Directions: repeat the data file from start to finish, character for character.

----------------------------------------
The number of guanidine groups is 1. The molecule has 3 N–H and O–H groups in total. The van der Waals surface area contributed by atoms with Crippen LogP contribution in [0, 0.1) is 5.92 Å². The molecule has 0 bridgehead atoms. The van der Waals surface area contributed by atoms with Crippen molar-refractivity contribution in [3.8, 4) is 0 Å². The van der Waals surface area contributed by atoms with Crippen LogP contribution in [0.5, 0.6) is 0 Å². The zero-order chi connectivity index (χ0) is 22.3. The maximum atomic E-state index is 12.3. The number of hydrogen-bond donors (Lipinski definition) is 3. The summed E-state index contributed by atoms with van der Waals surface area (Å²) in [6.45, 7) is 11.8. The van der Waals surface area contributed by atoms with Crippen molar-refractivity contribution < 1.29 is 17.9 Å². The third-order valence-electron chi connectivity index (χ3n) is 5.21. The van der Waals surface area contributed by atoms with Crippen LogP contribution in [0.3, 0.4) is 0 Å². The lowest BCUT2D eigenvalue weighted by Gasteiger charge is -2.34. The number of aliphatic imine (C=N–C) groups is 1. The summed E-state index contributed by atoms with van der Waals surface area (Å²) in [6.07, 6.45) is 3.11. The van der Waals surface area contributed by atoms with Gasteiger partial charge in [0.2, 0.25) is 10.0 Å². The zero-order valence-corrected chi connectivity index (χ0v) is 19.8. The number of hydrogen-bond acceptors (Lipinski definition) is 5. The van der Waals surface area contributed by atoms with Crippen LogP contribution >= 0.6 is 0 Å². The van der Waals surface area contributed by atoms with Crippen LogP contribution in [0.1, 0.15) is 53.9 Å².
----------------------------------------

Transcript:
The number of guanidine groups is 1. The molecule has 3 N–H and O–H groups in total. The van der Waals surface area contributed by atoms with Crippen LogP contribution in [0, 0.1) is 5.92 Å². The molecule has 0 bridgehead atoms. The van der Waals surface area contributed by atoms with Crippen molar-refractivity contribution in [3.8, 4) is 0 Å². The van der Waals surface area contributed by atoms with Crippen LogP contribution in [0.5, 0.6) is 0 Å². The zero-order chi connectivity index (χ0) is 22.3. The maximum atomic E-state index is 12.3. The number of hydrogen-bond donors (Lipinski definition) is 3. The summed E-state index contributed by atoms with van der Waals surface area (Å²) in [6.45, 7) is 11.8. The van der Waals surface area contributed by atoms with Crippen molar-refractivity contribution < 1.29 is 17.9 Å². The third-order valence-electron chi connectivity index (χ3n) is 5.21. The van der Waals surface area contributed by atoms with Crippen LogP contribution in [0.3, 0.4) is 0 Å². The lowest BCUT2D eigenvalue weighted by Gasteiger charge is -2.34. The number of aliphatic imine (C=N–C) groups is 1. The summed E-state index contributed by atoms with van der Waals surface area (Å²) in [6.07, 6.45) is 3.11. The van der Waals surface area contributed by atoms with Gasteiger partial charge in [0.2, 0.25) is 10.0 Å². The zero-order valence-corrected chi connectivity index (χ0v) is 19.8. The number of hydrogen-bond acceptors (Lipinski definition) is 5. The van der Waals surface area contributed by atoms with Crippen LogP contribution >= 0.6 is 0 Å². The van der Waals surface area contributed by atoms with Crippen LogP contribution in [0.1, 0.15) is 53.9 Å².